Output is as simple as a LED and a buzzer, but once you have that, connecting a relay is a piece of cake. That’s the complete circuit of a clapper using five transistors, something that just can’t be done with other builds centered around a 555 timer chip.

Home Automation Setup Keeps You Informed

[johannes] wrote in to tell us about his latest project, a home automation setup he named Botman. While he calls it a home automation system, controlling lights and home appliances (which it does wirelessly on 433MHz) is just a small part of its functionality. The front panel of Botman includes a servo which points to laser-etched icons of the current weather. It also has a display which shows indoor and outdoor weather conditions along with the status of public transportation around [johannes]’s house.

Botman is built around an Arduino with an Ethernet shield. The Arduino has very little memory, so [johannes] used the Google Apps engine as a buffer between his Arduino and the JSON APIs of his data sources. This significantly reduces the amount of data the Arduino has to keep in memory and parse.

[johannes] also wrote an Android app that communicates with Botman. The app has buttons for controlling lights in his house and duplicates all the information shown on the front panel. [johannes] also built some logging features into Botman. The temperature readings and other information are uploaded from the Arduino to a Google Docs spreadsheet where he can view and graph them from anywhere. Check out the video after the break to see Botman in action.

Continue reading “Home Automation Setup Keeps You Informed”

Five Dollar RF Controlled Light Sockets

This is tens of thousands of dollars worth of market research I’m about to spill, so buckle up. I have a spreadsheet filled with hundreds of projects and products that are solutions to ‘home automation’ according to their creators. The only common theme? Relays. Home automation is just Internet connected relays tied to mains. You’re welcome.

[Todd] over at found an interesting home automation appliance on Amazon; a four-pack of remote control light sockets for $20, or what we would call a microcontroller, an RF receiver, and a relay. These lamp sockets are remote-controlled, but each package is limited to four channels. Terrible if you’re trying to outfit a home, but a wonderful exploration into the world of reverse engineering.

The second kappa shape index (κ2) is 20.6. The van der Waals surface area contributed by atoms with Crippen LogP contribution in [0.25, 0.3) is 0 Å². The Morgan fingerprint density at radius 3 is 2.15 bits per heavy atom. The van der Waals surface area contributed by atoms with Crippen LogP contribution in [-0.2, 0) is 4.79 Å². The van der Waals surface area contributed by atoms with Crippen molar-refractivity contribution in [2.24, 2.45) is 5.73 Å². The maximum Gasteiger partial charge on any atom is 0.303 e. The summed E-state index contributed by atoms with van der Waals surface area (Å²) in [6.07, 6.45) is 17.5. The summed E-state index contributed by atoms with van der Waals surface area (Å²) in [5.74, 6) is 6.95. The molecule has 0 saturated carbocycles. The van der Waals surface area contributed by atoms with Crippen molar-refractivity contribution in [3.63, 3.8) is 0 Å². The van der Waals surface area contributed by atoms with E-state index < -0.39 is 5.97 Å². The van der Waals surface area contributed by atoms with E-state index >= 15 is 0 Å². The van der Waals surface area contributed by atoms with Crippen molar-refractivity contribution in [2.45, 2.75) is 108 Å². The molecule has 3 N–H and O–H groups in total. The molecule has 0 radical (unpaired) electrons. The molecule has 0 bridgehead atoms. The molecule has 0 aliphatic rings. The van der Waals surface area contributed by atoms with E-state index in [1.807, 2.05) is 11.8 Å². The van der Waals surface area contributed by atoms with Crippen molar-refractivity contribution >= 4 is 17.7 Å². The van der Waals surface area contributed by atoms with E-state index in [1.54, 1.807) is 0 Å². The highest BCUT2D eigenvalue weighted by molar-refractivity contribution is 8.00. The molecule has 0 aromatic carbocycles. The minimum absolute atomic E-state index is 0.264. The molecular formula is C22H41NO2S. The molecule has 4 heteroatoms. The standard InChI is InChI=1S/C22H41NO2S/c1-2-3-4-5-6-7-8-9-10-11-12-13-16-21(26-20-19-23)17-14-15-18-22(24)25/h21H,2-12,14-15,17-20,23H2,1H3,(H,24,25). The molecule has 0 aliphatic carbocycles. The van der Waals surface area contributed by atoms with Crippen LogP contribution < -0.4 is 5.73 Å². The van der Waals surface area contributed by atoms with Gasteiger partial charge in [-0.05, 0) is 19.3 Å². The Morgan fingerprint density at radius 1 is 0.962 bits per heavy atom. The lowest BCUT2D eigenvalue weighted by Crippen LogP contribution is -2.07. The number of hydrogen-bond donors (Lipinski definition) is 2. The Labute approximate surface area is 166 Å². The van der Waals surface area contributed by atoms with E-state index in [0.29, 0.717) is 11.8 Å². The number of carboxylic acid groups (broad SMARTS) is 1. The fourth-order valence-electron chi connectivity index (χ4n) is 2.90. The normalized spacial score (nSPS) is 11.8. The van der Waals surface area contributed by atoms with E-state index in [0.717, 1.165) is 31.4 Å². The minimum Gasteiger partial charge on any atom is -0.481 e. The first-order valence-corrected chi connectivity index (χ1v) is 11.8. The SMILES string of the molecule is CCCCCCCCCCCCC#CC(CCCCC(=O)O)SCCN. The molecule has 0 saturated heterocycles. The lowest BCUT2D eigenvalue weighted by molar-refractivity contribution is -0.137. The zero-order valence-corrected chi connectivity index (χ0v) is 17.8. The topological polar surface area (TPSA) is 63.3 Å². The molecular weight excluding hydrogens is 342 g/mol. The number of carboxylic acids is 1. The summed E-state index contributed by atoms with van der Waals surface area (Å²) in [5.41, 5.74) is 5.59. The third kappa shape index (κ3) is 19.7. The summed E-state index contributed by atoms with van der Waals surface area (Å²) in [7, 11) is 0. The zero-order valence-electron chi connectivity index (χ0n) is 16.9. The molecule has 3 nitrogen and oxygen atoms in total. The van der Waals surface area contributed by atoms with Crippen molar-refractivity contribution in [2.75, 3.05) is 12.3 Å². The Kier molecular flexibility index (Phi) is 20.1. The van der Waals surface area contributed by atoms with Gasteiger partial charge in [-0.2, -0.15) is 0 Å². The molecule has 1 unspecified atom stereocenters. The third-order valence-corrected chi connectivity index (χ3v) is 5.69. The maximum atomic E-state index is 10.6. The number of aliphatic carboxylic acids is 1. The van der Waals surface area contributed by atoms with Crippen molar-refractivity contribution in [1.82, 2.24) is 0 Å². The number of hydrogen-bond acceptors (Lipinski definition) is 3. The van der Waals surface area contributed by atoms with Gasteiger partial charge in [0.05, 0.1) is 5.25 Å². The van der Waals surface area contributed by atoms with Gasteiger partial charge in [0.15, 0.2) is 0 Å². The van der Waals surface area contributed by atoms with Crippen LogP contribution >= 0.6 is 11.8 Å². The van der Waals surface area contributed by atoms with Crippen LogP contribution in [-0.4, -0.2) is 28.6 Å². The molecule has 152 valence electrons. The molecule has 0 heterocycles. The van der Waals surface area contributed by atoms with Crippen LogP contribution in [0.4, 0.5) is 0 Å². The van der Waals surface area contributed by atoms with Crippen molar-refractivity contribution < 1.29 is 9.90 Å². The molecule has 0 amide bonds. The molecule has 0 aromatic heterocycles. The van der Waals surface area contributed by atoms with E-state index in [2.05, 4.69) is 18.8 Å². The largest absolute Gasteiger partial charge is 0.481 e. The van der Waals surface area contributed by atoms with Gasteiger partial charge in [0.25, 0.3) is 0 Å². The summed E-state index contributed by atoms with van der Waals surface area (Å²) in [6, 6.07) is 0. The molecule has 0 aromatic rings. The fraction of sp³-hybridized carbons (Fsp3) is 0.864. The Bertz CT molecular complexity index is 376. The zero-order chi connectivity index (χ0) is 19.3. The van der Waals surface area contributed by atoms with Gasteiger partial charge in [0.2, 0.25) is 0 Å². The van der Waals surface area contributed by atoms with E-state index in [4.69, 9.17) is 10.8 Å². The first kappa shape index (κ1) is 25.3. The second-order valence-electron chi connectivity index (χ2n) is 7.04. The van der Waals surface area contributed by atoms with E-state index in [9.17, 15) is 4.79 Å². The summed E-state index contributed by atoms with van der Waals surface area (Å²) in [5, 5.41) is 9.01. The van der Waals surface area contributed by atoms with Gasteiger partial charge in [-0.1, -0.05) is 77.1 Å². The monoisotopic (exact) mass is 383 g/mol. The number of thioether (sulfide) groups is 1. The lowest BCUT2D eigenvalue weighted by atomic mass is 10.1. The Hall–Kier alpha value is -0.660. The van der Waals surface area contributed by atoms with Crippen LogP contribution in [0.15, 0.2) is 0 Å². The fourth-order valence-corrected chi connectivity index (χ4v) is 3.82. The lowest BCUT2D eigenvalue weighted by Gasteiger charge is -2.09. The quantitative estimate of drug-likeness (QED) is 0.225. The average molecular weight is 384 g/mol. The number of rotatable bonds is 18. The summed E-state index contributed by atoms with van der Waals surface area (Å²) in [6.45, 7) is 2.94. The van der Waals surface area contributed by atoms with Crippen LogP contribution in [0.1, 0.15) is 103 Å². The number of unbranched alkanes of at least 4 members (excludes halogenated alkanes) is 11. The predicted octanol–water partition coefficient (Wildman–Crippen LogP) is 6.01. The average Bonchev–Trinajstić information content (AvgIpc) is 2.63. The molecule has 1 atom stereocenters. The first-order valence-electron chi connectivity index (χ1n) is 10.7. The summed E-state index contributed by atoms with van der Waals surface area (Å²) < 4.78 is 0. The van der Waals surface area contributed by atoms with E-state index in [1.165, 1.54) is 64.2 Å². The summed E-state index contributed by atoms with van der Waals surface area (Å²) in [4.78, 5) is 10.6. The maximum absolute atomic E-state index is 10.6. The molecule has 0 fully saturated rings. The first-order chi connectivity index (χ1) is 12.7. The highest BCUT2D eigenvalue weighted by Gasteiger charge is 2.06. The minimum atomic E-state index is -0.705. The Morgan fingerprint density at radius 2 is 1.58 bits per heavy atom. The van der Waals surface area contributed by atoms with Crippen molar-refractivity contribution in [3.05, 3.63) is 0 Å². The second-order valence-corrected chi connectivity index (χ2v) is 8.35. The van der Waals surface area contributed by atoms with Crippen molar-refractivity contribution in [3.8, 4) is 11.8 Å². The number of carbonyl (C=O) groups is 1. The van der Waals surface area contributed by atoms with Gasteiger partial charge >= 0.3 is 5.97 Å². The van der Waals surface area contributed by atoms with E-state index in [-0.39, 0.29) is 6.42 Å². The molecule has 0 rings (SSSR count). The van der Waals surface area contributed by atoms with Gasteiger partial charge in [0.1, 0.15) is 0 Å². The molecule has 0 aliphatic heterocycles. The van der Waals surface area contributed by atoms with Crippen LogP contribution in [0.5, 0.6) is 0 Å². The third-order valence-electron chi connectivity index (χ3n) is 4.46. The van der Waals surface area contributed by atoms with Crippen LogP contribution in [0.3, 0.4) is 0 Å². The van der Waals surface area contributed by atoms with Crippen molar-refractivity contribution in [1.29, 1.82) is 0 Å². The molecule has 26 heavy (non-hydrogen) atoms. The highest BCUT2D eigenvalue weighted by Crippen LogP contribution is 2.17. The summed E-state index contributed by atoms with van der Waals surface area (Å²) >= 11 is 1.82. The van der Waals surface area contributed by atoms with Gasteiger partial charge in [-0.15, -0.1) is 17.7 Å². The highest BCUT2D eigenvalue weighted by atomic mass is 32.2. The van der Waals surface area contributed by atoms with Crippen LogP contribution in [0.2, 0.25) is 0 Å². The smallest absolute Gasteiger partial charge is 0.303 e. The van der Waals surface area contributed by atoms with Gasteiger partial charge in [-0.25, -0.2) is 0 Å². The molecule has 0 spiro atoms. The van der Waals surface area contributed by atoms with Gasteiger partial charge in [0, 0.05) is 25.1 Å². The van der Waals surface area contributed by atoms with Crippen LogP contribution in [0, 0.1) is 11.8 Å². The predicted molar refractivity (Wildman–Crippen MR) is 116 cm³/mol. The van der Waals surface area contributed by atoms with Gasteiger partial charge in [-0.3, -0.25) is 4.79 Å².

After cracking one of these sockets open, [Todd] found the usual suspects and a tiny little 8-pin DIP EEPROM. This chip stores a few thousand bits, several of which are tied to the remote control. After dumping the contents of the EEPROM from the entire four-pack of light sockets, [Todd] noticed only one specific value changed. Obviously, this was the channel tied to the remote. No CRC or ‘nothin. It doesn’t get easier than this.

With the new-found knowledge of what each lamp socket was looking for, [Todd] set out to clone the transmitter. Tearing this device apart, he found a chip with HS1527 stamped on it. A quick Googling revealed this to be an encoder transmitter, with the datasheet showing an output format of a 20-bit code and four data bits. This was a four-channel transmitter, right? That’s where you put each channel. The 20-bit code was interesting but not surprising; you don’t want one remote being able to turn of every other 4-pack of lamp sockets.

With all the relevant documentation, [Todd] set out to do the obvious thing – an Arduino transmitter. This was simply an Arduino and a transmitter in the right frequency, loaded up with bit of carefully crafted code. [Todd] also figured out how to expand his setup to more than four lamp sockets – by changing the 20-bit code, he could make his Arduino pretend to be more than one transmitter.

With Arduino-controlled lamp sockets, the world is [Todd]’s oyster. He can add Ethernet, WiFi, Bluetooth LE, and whatever trendy web front end he wants to have a perfect home automation setup. It’s actually a pretty impressive build with some great documentation, and is probably the cheapest way to add Arduino/Internet-enabled relays we’ve ever seen.


The Network of 1-Wire Devices


[jimmayhugh] is a homebrewer and has multiple fermentation chambers and storage coolers scattered around his home. Lucky him. Nevertheless, multiple ways of making and storing beer requires some way to tell the temperature of his coolers and fermenters. There aren’t many temperature controllers that will monitor more than two digital thermometers or thermocouples, so he came up with his own. It’s called TeensyNet, and it’s able to monitor and control up to 36 1-wire devices and ties everything into his home network.

Everything in this system uses the 1-Wire protocol, a bus designed by Dallas Semiconductor that can connect devices with only two wires; data and ground. (To be a fly on the wall during that marketing meeting…) [jimmay] is using temperature sensors, digital switches, thermocouples, and even a graphic LCD with his 1-wire system, with everything controlled by a Teensy 3.1 and Ethernet module to push everything up to his network.

With everything connected to the network, [jimmay] can get on his personal TeensyNet webpage and check out the status of all the devices connected to any of his network controllers. This is something the engineers at Dallas probably never dreamed of, and it’s an interesting look at what the future of Home Automation will be, if not for a network connected relay.